We all know the importance of washing hands but many a times we skip this simple step, unmindful of the harm it may be doing to us. In fact, there have been times when we have even done with merest of rinsing because we don’t feel the need of using a hand wash.
Did you know picking bacteria through hands is the fastest and easiest way to catch communicable diseases such as Hepatitis, influenza or even common cold? We can pick this not only from areas that we feel are dirty such as toilets but even from some of the most common places that seem harmless. For example, your office door could have been touched by someone who didn’t wash his hands after using the toilet or by someone who is suffering from flu and hadn’t washed his hands after sneezing into them. Your gym’s treadmill, the office computer or the metro coach you travel in, all harbor dangerous bacteria and make you vulnerable. Understandably, you can’t avoid touching these surfaces but what you can do is follow simple hand hygiene rules. And it is indeed possible without being obsessive.
We spoke to Delhi-based Dr Raman Sardana, senior consultant, Department of Microbiology at Apollo Hospitals and additional director, Medical Services, and Chairman, Infection Control, Indraprastha Apollo Hospitals, to know the rules of hand hygiene.
You must wash your hands after:
– You use public transport or even your own vehicle. Not only public transport but even your personal car is loaded with germs. So always wash your hands as soon as you reach office
– You visit the gym. Researchers believe that gyms are hot spots for germ activity. One of the most notorious virus, Norovirus, is responsible for causing stomach pain, diarrhea and is commonly found on the surface of exercise machines.
– You visit toilet at your home or outside. You must wash your hands not only after passing stool but also after urination. A lot of people do not wash hands when they use the toilet for urination. In short, wash your hands with soap every time you visit the loo.
Other times when you should wash your hands is when you attend a sick person in the house, before eating and feeding your child and before and after consuming medication.
The right handwash/sanitiser
One should always opt for emollient-based gels, as they keep your hands soft regardless of how many times you use them. Also, your sanitiser should have 70-80 per cent alcohol – ethyl alcohol or iso propyl alcohol.
Drying your hands after washing is critical too
Never leave your hands damp after washing them. A recent study revealed that almost 85 per cent of microbes get transmitted through moist hands as compared to 0.06 per cent with dry hands. Moreover, you should avoid using used towel to dry your hands, instead opt for paper tissues or air dryers.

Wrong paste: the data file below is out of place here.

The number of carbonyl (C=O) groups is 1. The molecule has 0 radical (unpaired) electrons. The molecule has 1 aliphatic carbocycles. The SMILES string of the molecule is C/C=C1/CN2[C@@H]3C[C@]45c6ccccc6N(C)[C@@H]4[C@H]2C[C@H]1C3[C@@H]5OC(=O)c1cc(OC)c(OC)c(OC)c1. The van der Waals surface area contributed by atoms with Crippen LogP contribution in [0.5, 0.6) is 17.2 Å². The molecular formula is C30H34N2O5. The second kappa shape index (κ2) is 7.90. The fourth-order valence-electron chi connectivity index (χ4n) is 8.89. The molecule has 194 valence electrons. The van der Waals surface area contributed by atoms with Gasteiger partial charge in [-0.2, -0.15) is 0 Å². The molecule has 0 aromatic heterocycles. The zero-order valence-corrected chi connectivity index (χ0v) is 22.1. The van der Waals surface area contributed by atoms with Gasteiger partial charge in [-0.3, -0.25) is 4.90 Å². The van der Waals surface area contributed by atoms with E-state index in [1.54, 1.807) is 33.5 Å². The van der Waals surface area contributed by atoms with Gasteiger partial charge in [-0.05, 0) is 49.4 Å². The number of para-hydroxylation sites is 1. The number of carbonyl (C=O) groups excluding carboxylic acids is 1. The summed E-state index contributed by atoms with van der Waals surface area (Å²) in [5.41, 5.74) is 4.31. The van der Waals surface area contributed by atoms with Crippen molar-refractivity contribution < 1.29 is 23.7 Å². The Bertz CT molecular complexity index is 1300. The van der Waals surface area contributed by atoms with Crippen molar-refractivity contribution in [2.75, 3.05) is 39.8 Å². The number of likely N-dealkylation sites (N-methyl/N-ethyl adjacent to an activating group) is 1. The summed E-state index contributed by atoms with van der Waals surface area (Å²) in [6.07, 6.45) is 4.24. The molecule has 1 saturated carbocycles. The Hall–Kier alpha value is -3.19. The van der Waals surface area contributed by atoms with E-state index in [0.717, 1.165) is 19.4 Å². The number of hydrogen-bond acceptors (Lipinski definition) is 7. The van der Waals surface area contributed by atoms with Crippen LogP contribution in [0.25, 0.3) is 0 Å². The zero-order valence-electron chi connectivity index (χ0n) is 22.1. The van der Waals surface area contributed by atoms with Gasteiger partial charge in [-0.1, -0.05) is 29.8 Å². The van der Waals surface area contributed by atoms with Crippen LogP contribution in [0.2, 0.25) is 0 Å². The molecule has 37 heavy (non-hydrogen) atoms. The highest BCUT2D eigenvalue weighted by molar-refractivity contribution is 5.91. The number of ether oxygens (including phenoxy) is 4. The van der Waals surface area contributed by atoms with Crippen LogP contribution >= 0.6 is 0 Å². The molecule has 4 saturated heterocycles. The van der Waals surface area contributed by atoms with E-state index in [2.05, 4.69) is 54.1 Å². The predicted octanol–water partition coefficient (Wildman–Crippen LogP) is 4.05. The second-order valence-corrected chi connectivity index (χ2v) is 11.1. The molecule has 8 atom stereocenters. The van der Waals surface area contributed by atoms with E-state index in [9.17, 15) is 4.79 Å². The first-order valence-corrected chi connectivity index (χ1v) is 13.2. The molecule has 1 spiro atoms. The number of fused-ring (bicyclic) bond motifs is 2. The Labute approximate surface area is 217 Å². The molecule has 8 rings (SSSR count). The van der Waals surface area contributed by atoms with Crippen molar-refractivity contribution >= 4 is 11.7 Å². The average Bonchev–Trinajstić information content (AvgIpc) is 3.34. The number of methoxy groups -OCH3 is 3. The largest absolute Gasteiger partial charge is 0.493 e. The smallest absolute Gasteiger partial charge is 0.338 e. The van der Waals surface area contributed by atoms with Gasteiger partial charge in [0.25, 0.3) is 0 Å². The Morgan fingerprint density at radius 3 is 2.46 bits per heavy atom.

The right technique to wash hands
Washing your hands is extremely essential and so is the right technique to do it. A lot of us don’t wash our hands enough to prevent infections. World Health Organisation (WHO) has laid out the six-step process to wash hands:
Wet your hands and take a dollop of hand wash or soap.
Now rub your palms first with your fingers closed, followed by fingers interlaced.
Now put your right palm over left and rub between your fingers. Repeat with left palm.
Now interlock your fingers and rub the back of them by turning your wrist in a half circle motion.
Hold your left thumb in right palm and rub in rotational motion from the tip of the finger to the end of the thumb. Switch hands.
In the end, scrub the inside of your right hand with left fingers closed and switch to the other hand
Visit hospitals only when essential
We all assume that hospitals are breeding grounds for infections. While may not be entirely wrong, there is another side to it. “Not only are visitors susceptible to catching infections when they visit hospitals but they can also transmit infections. Many patients in the hospital have low immunity and if any visitor is a carrier of any sort of infection, even mild infection, they are putting the patient at risk, since they don’t have the resistance to fight infections,” adds Dr Sardana.
Also, children should not be brought to hospitals as visitors.